Here is the list:
- Pay doctors more
- Let the government pay subsidies to families not covered by the employee’s health insurance.
- Get rid of fee-for-service payments
- Smooth the transition from Medicaid to subsidized health insurance
- Transparent pricing
There are obviously some problems with this “consensus”. To begin with, who is part of the consensus? And who benefits from the 5 suggestions? On the face the ideas seem OK but where is overall cost reduction — the real crux of our health care problem?
So, to address each point:
- Pay doctors more — if the payment is not tied to reducing health care costs and increasing quality then it is money down the drain.
- Covering families — seems simple enough but why should business be exempt from doing what they have traditionally done? Employer insurance needs to cover the whole family — that’s simple.
- Get rid of fee-for-service. Yes that payment method is a problem but there must be an incentive for health care providers to provide a high volume of work and an incentive to do quality work. The simple solution is to pay a health care system (an accountable care organization) to provide care for a large group of people for a yearly fee. The organization must meet quality and budget constraints as opposed to our current “the sky is the limit” fee model.
- Smooth the the transition away from Medicaid. At this point Medicaid is less expensive than standard indemnity plans — why think about a change? If the person enters the workforce the employer just pays the cost — simple. Changing providers is not easy but if quality is uniformly better there would not be such concern.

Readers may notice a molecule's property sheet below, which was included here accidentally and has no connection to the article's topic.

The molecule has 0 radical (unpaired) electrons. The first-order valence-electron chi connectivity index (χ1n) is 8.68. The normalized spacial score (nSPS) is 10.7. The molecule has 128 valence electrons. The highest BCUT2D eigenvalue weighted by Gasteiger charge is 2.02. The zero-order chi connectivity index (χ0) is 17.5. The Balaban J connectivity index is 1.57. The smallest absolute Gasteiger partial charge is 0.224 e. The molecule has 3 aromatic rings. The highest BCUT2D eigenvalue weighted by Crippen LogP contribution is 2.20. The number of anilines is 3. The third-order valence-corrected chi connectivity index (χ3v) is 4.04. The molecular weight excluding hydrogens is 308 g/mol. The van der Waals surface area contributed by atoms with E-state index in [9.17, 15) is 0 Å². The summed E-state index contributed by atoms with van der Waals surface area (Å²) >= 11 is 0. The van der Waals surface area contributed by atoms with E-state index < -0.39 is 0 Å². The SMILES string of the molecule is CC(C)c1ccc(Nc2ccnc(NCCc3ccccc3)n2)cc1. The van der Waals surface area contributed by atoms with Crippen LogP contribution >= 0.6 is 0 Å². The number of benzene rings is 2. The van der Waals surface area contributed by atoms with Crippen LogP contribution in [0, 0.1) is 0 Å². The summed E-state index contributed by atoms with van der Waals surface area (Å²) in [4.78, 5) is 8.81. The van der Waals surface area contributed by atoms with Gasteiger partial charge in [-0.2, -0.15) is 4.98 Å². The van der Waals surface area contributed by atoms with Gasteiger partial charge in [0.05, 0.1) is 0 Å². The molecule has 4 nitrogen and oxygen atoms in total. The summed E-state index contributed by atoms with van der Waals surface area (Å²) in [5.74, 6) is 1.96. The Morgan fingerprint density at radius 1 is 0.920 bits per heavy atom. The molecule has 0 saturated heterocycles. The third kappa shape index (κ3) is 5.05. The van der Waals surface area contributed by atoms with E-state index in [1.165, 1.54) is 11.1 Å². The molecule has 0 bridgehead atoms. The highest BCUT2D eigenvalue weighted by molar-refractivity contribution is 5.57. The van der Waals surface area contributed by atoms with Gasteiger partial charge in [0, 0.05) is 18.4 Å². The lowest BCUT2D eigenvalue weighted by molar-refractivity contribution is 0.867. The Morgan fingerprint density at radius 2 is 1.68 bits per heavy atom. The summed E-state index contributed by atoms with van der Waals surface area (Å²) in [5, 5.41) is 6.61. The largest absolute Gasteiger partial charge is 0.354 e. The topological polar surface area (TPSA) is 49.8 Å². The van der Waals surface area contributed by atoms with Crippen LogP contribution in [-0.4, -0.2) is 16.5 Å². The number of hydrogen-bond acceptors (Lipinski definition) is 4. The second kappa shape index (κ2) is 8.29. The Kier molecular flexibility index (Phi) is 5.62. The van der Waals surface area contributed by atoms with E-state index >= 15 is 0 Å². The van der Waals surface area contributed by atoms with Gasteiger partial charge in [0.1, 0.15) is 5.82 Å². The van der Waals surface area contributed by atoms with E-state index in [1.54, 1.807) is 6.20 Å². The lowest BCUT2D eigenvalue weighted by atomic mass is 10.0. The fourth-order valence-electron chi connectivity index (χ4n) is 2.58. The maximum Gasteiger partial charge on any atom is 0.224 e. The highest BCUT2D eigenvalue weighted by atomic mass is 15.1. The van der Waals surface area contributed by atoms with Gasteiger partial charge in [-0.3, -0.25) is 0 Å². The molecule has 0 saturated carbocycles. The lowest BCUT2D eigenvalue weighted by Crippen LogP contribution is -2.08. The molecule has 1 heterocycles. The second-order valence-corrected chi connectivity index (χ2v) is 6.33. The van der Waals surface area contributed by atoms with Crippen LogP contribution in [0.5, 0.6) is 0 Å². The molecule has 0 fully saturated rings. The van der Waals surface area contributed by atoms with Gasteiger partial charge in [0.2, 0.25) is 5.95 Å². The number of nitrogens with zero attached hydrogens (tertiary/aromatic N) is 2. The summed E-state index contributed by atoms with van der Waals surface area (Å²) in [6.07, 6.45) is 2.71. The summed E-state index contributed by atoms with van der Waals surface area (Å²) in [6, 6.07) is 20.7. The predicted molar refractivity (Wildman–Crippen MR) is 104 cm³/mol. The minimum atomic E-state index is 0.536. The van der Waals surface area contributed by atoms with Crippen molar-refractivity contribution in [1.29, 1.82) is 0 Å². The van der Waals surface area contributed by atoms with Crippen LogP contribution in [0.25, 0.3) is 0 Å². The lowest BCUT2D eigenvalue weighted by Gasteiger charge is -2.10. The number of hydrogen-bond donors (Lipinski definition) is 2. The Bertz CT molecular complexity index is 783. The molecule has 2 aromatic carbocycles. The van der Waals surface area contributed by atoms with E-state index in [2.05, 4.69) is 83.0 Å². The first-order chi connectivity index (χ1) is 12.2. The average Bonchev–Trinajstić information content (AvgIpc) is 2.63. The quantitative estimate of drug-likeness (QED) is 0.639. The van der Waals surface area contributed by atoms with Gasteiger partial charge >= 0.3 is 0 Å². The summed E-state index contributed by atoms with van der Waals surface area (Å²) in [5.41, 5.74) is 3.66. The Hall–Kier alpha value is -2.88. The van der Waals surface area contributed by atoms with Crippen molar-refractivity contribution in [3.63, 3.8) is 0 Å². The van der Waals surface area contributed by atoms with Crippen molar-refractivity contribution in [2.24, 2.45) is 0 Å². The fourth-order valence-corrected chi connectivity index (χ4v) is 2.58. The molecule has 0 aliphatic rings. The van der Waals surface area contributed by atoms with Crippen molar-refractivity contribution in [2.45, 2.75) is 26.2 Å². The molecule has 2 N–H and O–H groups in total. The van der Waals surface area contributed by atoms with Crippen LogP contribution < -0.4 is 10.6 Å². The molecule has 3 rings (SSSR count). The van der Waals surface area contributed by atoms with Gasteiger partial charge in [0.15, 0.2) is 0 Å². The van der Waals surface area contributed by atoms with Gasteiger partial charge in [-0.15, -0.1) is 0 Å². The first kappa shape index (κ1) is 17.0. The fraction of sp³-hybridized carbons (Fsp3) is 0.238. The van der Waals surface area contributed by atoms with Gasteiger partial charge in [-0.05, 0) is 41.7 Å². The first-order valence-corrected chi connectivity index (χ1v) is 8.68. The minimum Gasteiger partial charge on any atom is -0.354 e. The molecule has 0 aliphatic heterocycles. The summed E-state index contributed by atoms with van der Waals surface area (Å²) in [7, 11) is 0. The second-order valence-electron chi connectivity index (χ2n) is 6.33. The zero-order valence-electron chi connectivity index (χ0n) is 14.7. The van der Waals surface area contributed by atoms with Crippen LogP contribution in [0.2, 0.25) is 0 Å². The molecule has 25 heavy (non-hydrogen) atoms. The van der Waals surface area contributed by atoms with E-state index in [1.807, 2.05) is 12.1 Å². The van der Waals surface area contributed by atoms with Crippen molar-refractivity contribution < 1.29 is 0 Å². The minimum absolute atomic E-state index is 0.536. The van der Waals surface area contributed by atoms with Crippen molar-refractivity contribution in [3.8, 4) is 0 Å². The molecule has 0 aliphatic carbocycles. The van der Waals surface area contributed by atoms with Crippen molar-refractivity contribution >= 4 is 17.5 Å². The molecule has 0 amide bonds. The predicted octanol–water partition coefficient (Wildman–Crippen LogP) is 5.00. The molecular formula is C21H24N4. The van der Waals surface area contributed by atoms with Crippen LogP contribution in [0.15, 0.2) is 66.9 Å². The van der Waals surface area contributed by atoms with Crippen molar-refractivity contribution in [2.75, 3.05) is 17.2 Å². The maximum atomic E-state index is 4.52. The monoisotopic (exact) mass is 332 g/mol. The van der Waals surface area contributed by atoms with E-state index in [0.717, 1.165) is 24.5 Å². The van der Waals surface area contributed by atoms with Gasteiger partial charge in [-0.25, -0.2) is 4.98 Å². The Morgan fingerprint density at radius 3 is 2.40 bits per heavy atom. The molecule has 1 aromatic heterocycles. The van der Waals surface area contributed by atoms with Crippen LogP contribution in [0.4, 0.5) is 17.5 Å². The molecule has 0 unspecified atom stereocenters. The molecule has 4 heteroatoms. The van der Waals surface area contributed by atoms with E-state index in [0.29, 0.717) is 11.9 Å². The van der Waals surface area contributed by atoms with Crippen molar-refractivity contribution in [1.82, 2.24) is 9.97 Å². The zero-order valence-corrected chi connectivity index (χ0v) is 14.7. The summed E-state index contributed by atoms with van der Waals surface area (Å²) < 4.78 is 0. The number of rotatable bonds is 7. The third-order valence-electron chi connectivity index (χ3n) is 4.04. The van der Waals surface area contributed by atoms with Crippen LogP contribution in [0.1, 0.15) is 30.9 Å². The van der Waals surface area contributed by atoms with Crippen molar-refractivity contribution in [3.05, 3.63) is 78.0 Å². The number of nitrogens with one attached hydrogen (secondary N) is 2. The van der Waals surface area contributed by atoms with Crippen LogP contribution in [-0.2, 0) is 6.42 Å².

- Transparent pricing. This is presented to suggest people could decide on what tests and treatments to buy if only they knew the prices — patients have never had the knowledge to make that decision and never will. The transparency of pricing should be the price for ALL the healthcare a person needs per year. Market forces may be helpful on the macro level (like for a healthcare system) but there is no free market for healthcare on the micro level — imagine a person being asked to choose between various methods of treating diabetes or the best way to remove an appendix (the decision is either random or biased by what the very person asking the question tells them).
The U.S. is experiencing something its citizens have not witnessed before: the transition away from population healthcare decisions being made behind closed doors at insurance companies to those decisions being made in the political arena. Other countries experience this all the time — just look at newspaper headlines in the UK or France over the past 20 years!
Elisabeth Rosenthal reported “Patients’ Costs Skyrocket; Specialists’ Incomes Soar” in the New York Times today 1/19/19. She particularly targets one of the most popular specialties for US trained physicians, dermatology. Good hours, great pay, and compared to other specialties, easy to learn.
A highly trained thoracic surgeon can only do 2 bypass surgeries per day but a dermatologist can to 20 lesion removals per day and make almost as much money. Patients choose to go to a dermatologist when most primary care doctors can just as easily solve the problem at a fraction of the cost (like benign skin lesions, sun related pre-cancers, and acne). And, when infection sets in on the weekend the dermatologist’s answering machine says to go to the emergency room ($300 co-pay).
She describes a situation where a woman had a facial skin cancer removed at a cost of $26,014. The astounding cost was the result of a dermatologist removing a lesion and then being unable or unwilling to close the wound — but still billing for the procedure. And, the patient also received bills from the doctors that actually fixed the problem (perhaps they should have billed the dermatologist). Sadly, a bad system is more profitable than a good system.